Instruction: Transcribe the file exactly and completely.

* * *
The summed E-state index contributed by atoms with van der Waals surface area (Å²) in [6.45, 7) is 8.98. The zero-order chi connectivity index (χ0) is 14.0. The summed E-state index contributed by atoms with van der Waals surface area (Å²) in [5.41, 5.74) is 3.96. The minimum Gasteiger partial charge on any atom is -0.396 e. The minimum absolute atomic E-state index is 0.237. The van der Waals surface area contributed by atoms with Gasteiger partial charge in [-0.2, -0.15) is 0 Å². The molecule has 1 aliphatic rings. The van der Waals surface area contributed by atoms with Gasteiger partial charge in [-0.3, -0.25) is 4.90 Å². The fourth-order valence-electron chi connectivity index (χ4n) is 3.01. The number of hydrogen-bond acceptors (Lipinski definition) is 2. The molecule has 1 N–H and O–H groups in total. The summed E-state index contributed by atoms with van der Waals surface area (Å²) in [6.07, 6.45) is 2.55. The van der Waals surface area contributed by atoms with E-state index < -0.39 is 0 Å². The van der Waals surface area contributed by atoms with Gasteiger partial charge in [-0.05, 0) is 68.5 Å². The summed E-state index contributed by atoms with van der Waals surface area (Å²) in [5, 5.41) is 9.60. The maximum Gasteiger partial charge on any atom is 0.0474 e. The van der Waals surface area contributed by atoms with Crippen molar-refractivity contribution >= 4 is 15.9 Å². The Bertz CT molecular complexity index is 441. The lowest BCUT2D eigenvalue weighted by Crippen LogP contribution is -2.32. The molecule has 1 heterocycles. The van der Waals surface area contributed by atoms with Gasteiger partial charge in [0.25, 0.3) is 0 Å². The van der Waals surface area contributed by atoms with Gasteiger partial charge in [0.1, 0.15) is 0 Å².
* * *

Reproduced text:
The summed E-state index contributed by atoms with van der Waals surface area (Å²) in [6.45, 7) is 8.98. The zero-order chi connectivity index (χ0) is 14.0. The summed E-state index contributed by atoms with van der Waals surface area (Å²) in [5.41, 5.74) is 3.96. The minimum Gasteiger partial charge on any atom is -0.396 e. The minimum absolute atomic E-state index is 0.237. The van der Waals surface area contributed by atoms with Gasteiger partial charge in [-0.2, -0.15) is 0 Å². The molecule has 1 aliphatic rings. The van der Waals surface area contributed by atoms with Gasteiger partial charge in [-0.3, -0.25) is 4.90 Å². The fourth-order valence-electron chi connectivity index (χ4n) is 3.01. The number of hydrogen-bond acceptors (Lipinski definition) is 2. The molecule has 1 N–H and O–H groups in total. The summed E-state index contributed by atoms with van der Waals surface area (Å²) in [6.07, 6.45) is 2.55. The van der Waals surface area contributed by atoms with E-state index < -0.39 is 0 Å². The van der Waals surface area contributed by atoms with Gasteiger partial charge in [-0.05, 0) is 68.5 Å². The summed E-state index contributed by atoms with van der Waals surface area (Å²) in [5, 5.41) is 9.60. The maximum Gasteiger partial charge on any atom is 0.0474 e. The van der Waals surface area contributed by atoms with Crippen molar-refractivity contribution >= 4 is 15.9 Å². The Bertz CT molecular complexity index is 441. The lowest BCUT2D eigenvalue weighted by Crippen LogP contribution is -2.32. The molecule has 1 heterocycles. The van der Waals surface area contributed by atoms with Gasteiger partial charge in [0.25, 0.3) is 0 Å². The van der Waals surface area contributed by atoms with Gasteiger partial charge in [0.1, 0.15) is 0 Å².